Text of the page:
ART: Brush Tu, filled with adventure and new ideas

Saturday February 8 2020

One of the Brush Tu founders Boniface Kimani. PHOTO | COURTESY

One of the Brush Tu founders Boniface Kimani. PHOTO | COURTESY 

MARGARETTA WA GACHERU
By MARGARETTA WA GACHERU
More by this Author

Every Brush Tu Open House that I have attended has been a high-energy affair. The one that opened last Sunday was no exception.

The artists’ collective, based in Buru Buru estate in Nairobi, has drawn ambitious young Kenyan artists ever since the group was launched by David Thuku, Boniface Maina and Michael Musyoka in 2013. It didn’t take long for Waweru Gichuhi and Elias Mong’ora, among others, to join them, including sculptors like Boniface Kimani.

The three-day open house presented works by 14 artists including four out of the first five early artists (without David Thuku). All are adventurous, experimenting with new ideas, media or methodologies.

For instance, when Abdul Kiprop first came to Brush Tu, he saw himself as a painter. After attending workshops at the collectives’ studio, he got serious about woodcut printing, which inadvertently led to his learning enough about welding to create a printing press using recycled materials.

“I learned by observation,” says Kiprop, who had worked on presses at Kuona Artists Collective and Wildebeest workshops in Nairobi. After that, he decided Brush Tu needed its own press, so he built one. His first prints coming off the new press are on display at Brush Tu.

Sebawali Sio is a painter who recently discovered she loves working with glass. The busts are first moulded in plaster by hand, followed by cut glass and colour.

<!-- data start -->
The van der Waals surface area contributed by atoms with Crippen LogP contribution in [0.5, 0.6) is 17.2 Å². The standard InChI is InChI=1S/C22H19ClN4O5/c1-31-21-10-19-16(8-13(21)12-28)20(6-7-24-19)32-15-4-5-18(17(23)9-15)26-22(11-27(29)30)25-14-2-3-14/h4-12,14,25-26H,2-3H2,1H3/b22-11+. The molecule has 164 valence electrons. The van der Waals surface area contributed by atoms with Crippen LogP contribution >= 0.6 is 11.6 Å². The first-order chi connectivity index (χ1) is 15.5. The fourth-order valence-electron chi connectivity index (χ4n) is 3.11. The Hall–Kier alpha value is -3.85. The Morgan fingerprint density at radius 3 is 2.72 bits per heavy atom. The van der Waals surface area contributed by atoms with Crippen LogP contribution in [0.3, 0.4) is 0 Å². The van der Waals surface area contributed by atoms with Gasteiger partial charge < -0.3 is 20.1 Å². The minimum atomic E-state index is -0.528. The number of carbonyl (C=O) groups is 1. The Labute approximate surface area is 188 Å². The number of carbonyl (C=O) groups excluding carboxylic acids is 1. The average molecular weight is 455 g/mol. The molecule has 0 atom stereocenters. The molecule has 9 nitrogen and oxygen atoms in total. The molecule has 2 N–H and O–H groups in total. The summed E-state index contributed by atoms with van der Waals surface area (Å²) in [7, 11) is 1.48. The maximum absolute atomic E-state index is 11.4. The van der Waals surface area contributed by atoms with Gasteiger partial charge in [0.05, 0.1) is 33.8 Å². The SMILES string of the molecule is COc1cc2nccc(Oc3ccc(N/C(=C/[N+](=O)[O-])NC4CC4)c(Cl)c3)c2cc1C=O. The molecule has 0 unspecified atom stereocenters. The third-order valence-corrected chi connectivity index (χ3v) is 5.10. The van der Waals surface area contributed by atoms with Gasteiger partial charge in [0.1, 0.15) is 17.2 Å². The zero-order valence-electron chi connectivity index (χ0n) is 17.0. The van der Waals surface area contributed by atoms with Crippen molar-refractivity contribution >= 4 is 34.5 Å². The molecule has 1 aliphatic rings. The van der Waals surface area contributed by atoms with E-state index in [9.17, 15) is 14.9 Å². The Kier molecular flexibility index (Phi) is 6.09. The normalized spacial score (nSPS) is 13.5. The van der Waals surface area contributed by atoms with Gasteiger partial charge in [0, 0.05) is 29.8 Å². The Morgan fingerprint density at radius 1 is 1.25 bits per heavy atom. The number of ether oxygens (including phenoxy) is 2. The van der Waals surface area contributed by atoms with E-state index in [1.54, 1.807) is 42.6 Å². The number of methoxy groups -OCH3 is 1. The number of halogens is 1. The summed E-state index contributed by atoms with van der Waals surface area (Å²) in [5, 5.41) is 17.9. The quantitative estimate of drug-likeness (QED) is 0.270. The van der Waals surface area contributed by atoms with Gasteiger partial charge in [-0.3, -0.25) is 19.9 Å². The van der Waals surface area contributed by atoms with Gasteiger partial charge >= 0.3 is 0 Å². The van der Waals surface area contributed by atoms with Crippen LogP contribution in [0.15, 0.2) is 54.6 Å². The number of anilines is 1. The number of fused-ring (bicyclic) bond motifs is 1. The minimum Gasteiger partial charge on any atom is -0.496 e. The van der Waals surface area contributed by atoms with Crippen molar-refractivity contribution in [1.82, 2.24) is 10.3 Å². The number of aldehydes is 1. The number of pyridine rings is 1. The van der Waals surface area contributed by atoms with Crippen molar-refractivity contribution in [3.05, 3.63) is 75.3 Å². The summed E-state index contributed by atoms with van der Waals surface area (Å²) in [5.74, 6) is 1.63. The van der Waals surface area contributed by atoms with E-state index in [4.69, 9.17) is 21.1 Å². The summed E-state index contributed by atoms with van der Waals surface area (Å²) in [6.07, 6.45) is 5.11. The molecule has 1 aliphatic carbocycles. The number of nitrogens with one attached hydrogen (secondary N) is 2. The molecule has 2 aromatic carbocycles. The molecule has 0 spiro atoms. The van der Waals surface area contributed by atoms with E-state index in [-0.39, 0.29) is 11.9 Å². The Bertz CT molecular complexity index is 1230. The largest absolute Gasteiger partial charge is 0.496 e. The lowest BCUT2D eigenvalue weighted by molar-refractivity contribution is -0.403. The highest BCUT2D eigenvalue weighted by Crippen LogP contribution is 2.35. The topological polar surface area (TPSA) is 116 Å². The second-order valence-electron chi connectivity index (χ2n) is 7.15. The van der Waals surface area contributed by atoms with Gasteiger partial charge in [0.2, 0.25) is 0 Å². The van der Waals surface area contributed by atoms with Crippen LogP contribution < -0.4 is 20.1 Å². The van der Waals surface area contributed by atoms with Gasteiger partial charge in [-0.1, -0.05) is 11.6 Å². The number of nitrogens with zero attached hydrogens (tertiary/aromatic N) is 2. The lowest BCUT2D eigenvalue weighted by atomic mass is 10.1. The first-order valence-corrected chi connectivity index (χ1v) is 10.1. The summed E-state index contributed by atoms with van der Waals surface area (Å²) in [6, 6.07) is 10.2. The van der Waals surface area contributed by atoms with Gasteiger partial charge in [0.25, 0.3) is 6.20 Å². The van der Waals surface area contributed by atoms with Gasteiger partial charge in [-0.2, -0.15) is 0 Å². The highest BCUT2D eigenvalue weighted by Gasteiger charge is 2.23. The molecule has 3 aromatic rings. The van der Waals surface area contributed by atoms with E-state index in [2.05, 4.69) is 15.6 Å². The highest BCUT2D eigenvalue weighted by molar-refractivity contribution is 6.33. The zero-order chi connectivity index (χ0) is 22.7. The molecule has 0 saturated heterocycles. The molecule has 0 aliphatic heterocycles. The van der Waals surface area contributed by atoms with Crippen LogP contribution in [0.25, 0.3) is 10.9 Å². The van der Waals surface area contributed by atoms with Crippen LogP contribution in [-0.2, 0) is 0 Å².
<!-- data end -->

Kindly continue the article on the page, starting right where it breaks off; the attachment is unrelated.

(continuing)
Advertisement

Others who are experimenting and evolving artistically are Maina, who’s paying more attention to the chiaroscuro effects of lighting in his art; Lincoln Mwangi who’s experimenting with colour in contrast to his early works, which he drew only in black and white; and Moira Bushkimani and Silas Kwale who create art using junk.

Bushkimani collects everything from dead tree stumps to crushed beer cans, while Silas goes for old butchers’ knives and cutting boards.

Thereafter, they transform their junk into ingenious sculptures. Bushkimani’s works were more conceptual, her sculptures symbolic of either wind or rain or fire.

“I come from a people who are notorious for being meat-eaters and hunters,” Silas said, suggesting that butcheries have been an essential feature in his life.

Emmaus Kimani is the only photographer at the Collective and his images of Lamu suggest the place had a profound impact on his work.